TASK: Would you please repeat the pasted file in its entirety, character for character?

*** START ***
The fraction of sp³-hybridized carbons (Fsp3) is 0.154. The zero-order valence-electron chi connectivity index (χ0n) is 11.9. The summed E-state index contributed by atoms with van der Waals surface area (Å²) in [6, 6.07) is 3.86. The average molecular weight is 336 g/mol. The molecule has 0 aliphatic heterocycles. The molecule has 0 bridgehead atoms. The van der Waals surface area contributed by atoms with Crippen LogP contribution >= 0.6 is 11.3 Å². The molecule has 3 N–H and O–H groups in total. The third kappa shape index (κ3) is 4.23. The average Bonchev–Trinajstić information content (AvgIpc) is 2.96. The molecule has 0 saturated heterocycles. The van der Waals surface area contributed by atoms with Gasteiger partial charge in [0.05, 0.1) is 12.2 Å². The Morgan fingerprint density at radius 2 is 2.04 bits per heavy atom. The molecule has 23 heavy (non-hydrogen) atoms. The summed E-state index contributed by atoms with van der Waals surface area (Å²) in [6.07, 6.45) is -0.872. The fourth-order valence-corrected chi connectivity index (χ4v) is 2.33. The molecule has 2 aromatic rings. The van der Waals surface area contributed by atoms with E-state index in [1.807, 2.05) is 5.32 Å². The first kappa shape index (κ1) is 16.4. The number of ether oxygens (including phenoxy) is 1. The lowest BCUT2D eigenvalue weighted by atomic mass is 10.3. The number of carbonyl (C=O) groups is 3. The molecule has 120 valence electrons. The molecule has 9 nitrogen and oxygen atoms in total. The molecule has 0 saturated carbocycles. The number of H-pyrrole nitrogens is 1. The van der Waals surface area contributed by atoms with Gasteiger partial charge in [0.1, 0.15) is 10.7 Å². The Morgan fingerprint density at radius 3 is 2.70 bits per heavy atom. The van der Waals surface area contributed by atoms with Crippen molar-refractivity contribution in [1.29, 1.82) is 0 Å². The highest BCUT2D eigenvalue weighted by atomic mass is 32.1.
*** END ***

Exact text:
The fraction of sp³-hybridized carbons (Fsp3) is 0.154. The zero-order valence-electron chi connectivity index (χ0n) is 11.9. The summed E-state index contributed by atoms with van der Waals surface area (Å²) in [6, 6.07) is 3.86. The average molecular weight is 336 g/mol. The molecule has 0 aliphatic heterocycles. The molecule has 0 bridgehead atoms. The van der Waals surface area contributed by atoms with Crippen LogP contribution >= 0.6 is 11.3 Å². The molecule has 3 N–H and O–H groups in total. The third kappa shape index (κ3) is 4.23. The average Bonchev–Trinajstić information content (AvgIpc) is 2.96. The molecule has 0 saturated heterocycles. The van der Waals surface area contributed by atoms with Gasteiger partial charge in [0.05, 0.1) is 12.2 Å². The Morgan fingerprint density at radius 2 is 2.04 bits per heavy atom. The molecule has 23 heavy (non-hydrogen) atoms. The summed E-state index contributed by atoms with van der Waals surface area (Å²) in [6.07, 6.45) is -0.872. The fourth-order valence-corrected chi connectivity index (χ4v) is 2.33. The molecule has 2 aromatic rings. The van der Waals surface area contributed by atoms with E-state index in [1.807, 2.05) is 5.32 Å². The first kappa shape index (κ1) is 16.4. The number of ether oxygens (including phenoxy) is 1. The lowest BCUT2D eigenvalue weighted by atomic mass is 10.3. The number of carbonyl (C=O) groups is 3. The molecule has 120 valence electrons. The molecule has 9 nitrogen and oxygen atoms in total. The molecule has 0 saturated carbocycles. The number of H-pyrrole nitrogens is 1. The van der Waals surface area contributed by atoms with Gasteiger partial charge in [0.1, 0.15) is 10.7 Å². The Morgan fingerprint density at radius 3 is 2.70 bits per heavy atom. The van der Waals surface area contributed by atoms with Crippen molar-refractivity contribution in [1.29, 1.82) is 0 Å². The highest BCUT2D eigenvalue weighted by atomic mass is 32.1.